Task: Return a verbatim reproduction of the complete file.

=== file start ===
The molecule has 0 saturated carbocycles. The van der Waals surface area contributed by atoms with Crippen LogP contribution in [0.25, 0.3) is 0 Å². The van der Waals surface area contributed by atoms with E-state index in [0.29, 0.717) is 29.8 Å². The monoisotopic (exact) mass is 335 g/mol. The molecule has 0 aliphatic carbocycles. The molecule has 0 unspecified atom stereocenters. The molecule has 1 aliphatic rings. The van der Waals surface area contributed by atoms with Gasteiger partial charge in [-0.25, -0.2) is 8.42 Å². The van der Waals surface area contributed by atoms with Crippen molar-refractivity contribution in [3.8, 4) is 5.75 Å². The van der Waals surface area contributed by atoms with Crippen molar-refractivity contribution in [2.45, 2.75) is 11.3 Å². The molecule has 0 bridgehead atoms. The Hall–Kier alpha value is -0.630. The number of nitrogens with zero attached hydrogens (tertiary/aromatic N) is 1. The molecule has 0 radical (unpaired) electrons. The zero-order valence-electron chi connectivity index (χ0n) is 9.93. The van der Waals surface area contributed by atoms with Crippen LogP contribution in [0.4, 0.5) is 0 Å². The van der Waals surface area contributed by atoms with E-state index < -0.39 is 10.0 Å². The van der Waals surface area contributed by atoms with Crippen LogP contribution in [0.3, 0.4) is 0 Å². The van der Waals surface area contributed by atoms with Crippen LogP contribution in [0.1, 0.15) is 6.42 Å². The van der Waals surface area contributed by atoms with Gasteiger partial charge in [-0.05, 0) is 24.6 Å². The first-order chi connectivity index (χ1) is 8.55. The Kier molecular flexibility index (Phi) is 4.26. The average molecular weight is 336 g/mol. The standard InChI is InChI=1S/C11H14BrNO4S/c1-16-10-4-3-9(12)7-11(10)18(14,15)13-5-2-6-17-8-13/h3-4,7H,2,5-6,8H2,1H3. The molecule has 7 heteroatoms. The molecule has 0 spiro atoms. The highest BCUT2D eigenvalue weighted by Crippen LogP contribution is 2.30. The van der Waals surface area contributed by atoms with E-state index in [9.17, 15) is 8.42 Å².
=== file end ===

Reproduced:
The molecule has 0 saturated carbocycles. The van der Waals surface area contributed by atoms with Crippen LogP contribution in [0.25, 0.3) is 0 Å². The van der Waals surface area contributed by atoms with E-state index in [0.29, 0.717) is 29.8 Å². The monoisotopic (exact) mass is 335 g/mol. The molecule has 0 aliphatic carbocycles. The molecule has 0 unspecified atom stereocenters. The molecule has 1 aliphatic rings. The van der Waals surface area contributed by atoms with Gasteiger partial charge in [-0.25, -0.2) is 8.42 Å². The van der Waals surface area contributed by atoms with Crippen molar-refractivity contribution in [3.8, 4) is 5.75 Å². The van der Waals surface area contributed by atoms with Crippen molar-refractivity contribution in [2.45, 2.75) is 11.3 Å². The molecule has 0 bridgehead atoms. The Hall–Kier alpha value is -0.630. The number of nitrogens with zero attached hydrogens (tertiary/aromatic N) is 1. The molecule has 0 radical (unpaired) electrons. The zero-order valence-electron chi connectivity index (χ0n) is 9.93. The van der Waals surface area contributed by atoms with Crippen LogP contribution in [0.4, 0.5) is 0 Å². The van der Waals surface area contributed by atoms with E-state index < -0.39 is 10.0 Å². The van der Waals surface area contributed by atoms with Crippen LogP contribution in [0.3, 0.4) is 0 Å². The van der Waals surface area contributed by atoms with Crippen LogP contribution in [0.1, 0.15) is 6.42 Å². The van der Waals surface area contributed by atoms with Gasteiger partial charge in [-0.05, 0) is 24.6 Å². The first-order chi connectivity index (χ1) is 8.55. The Kier molecular flexibility index (Phi) is 4.26. The average molecular weight is 336 g/mol. The standard InChI is InChI=1S/C11H14BrNO4S/c1-16-10-4-3-9(12)7-11(10)18(14,15)13-5-2-6-17-8-13/h3-4,7H,2,5-6,8H2,1H3. The molecule has 7 heteroatoms. The molecule has 0 spiro atoms. The highest BCUT2D eigenvalue weighted by Crippen LogP contribution is 2.30. The van der Waals surface area contributed by atoms with E-state index in [9.17, 15) is 8.42 Å².